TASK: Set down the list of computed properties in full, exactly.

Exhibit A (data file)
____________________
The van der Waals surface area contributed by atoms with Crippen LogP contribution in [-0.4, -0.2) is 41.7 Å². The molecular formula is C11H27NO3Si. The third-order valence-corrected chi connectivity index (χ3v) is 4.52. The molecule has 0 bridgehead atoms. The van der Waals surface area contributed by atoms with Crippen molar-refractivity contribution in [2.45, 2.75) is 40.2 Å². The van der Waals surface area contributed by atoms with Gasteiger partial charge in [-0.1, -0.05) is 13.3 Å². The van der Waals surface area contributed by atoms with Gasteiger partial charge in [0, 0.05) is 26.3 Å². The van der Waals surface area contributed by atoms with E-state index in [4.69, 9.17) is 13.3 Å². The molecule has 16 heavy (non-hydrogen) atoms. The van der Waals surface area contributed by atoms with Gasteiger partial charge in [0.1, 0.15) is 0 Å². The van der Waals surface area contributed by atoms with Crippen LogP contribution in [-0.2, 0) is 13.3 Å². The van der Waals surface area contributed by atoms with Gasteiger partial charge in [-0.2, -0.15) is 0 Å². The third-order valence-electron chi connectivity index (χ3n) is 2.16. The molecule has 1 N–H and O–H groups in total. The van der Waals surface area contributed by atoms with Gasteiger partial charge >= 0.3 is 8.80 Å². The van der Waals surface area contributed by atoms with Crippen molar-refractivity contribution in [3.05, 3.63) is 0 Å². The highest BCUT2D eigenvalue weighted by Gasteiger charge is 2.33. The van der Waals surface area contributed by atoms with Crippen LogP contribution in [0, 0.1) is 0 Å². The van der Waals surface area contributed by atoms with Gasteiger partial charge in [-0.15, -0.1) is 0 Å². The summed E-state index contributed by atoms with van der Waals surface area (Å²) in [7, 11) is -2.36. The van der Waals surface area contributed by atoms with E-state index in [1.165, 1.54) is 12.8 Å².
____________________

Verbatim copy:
The van der Waals surface area contributed by atoms with Crippen LogP contribution in [-0.4, -0.2) is 41.7 Å². The molecular formula is C11H27NO3Si. The third-order valence-corrected chi connectivity index (χ3v) is 4.52. The molecule has 0 bridgehead atoms. The van der Waals surface area contributed by atoms with Crippen molar-refractivity contribution in [2.45, 2.75) is 40.2 Å². The van der Waals surface area contributed by atoms with Gasteiger partial charge in [-0.1, -0.05) is 13.3 Å². The van der Waals surface area contributed by atoms with Gasteiger partial charge in [0, 0.05) is 26.3 Å². The van der Waals surface area contributed by atoms with E-state index in [4.69, 9.17) is 13.3 Å². The molecule has 16 heavy (non-hydrogen) atoms. The van der Waals surface area contributed by atoms with Gasteiger partial charge in [0.1, 0.15) is 0 Å². The van der Waals surface area contributed by atoms with Crippen LogP contribution in [-0.2, 0) is 13.3 Å². The van der Waals surface area contributed by atoms with Gasteiger partial charge in [-0.2, -0.15) is 0 Å². The third-order valence-electron chi connectivity index (χ3n) is 2.16. The molecule has 1 N–H and O–H groups in total. The van der Waals surface area contributed by atoms with Gasteiger partial charge >= 0.3 is 8.80 Å². The van der Waals surface area contributed by atoms with Crippen molar-refractivity contribution in [3.05, 3.63) is 0 Å². The highest BCUT2D eigenvalue weighted by Gasteiger charge is 2.33. The van der Waals surface area contributed by atoms with Crippen LogP contribution in [0, 0.1) is 0 Å². The van der Waals surface area contributed by atoms with Gasteiger partial charge in [-0.15, -0.1) is 0 Å². The summed E-state index contributed by atoms with van der Waals surface area (Å²) in [7, 11) is -2.36. The van der Waals surface area contributed by atoms with E-state index in [1.165, 1.54) is 12.8 Å².